The Government argues, inter alia, that, to the extent that the district court’s finding that the two men do not look alike was based on its in-person observation of Watson, we should discredit it because the district court had an extended opportunity to view Watson in a well-lit courtroom, whereas Officer Vaccaro viewed him for only a minute. But the testimony in the record shows that it was light out at the time of the stop, and that, once he exited his car, Officer Vaccaro’s view was not impaired. A material difference in skin tone, facial features, and height is not something that takes a long time to process. Thus, we see no reason to conclude that the factual findings of the district court are clearly erroneous.
Quite obviously, this isn't the outcome the NYPD's lawyers were hoping for when it laid down its suspect arguments. But even if this wasn't exactly what it meant, this was the only conclusion the court could reach. And it's a severely ugly conclusion.
The rule that the government would have us adopt has the practical effect of permitting police officers to search any black male who is of roughly similar height, age, and skin tone to another black male charged with a crime. Such a rule is unreasonable on its face.
The officers had no reason to search Watson because he didn't physically match the description and had provided ID stating the contrary. Ah, but some will say, what about the drug deal the officers observed? Well, that description of the events was considered so contradictory to other testimony that the lower court discredited it completely. And, while the officers first attempted to justify their search with the "we saw a drug deal" story (rather than basing it on the momentary "belief" that Watson was Butler), the government's lawyers did not rely on this disputed narrative during the case's trip to the Second Circuit Court.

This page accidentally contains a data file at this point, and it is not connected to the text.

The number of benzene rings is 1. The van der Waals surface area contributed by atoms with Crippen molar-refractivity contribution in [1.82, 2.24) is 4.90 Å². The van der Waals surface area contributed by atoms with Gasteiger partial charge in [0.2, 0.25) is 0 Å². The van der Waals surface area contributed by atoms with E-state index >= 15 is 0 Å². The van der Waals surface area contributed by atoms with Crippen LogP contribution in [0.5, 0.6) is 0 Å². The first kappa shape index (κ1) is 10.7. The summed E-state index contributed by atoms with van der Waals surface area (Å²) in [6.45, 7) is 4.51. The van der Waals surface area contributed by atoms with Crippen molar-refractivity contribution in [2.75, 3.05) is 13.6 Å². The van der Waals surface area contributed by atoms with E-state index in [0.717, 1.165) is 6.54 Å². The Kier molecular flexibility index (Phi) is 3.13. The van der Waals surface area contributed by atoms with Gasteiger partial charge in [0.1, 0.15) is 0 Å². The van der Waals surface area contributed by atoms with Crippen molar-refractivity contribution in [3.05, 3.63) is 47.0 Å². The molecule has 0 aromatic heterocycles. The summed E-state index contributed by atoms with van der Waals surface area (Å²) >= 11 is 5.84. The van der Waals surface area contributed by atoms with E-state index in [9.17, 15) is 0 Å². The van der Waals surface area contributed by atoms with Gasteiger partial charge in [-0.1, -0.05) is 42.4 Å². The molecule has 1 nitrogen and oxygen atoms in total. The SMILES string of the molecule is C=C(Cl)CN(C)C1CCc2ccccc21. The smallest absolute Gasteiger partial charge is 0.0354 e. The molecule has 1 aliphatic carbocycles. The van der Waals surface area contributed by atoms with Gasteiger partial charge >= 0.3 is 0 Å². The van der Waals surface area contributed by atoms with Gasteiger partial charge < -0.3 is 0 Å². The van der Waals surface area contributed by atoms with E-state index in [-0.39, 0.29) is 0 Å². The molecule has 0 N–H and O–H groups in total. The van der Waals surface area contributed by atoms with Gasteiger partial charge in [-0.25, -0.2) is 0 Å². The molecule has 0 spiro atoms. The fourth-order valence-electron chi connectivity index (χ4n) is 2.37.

So, for all intents and purposes, the only narrative that survives is Watson's, and in his, he's not dealing drugs nor displaying a weapon. Instead, he's walking down the street being just black enough to "fit the description." And, according to the government's own arguments, that's all it needs to justify a search.

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Filed Under: 4th amendment, nypd, probable cause, search


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  • icon
    OldGeezer (profile), 27 May 2015 @ 9:50pm

    I'm surprised that these racists didn't argue that "they all look alike"!

    reply to this | link to this | view in chronology ]

    • identicon
      Anonymous Coward, 28 May 2015 @ 11:42am

      Re:

      So we have black males covered, they are black.

      How about Jews have to wear a star on their shirt so we can tell they are Jews when the cops are looking for one.

      The Irish could wear a clover leaf.

      Italians an olive branch.

      And so on... this would make the extremely hard job of the courageous and patriotic police officers a little safer and therefore safer for society. Curfews and martial law would also help keep us safe.

      reply to this | link to this | view in chronology ]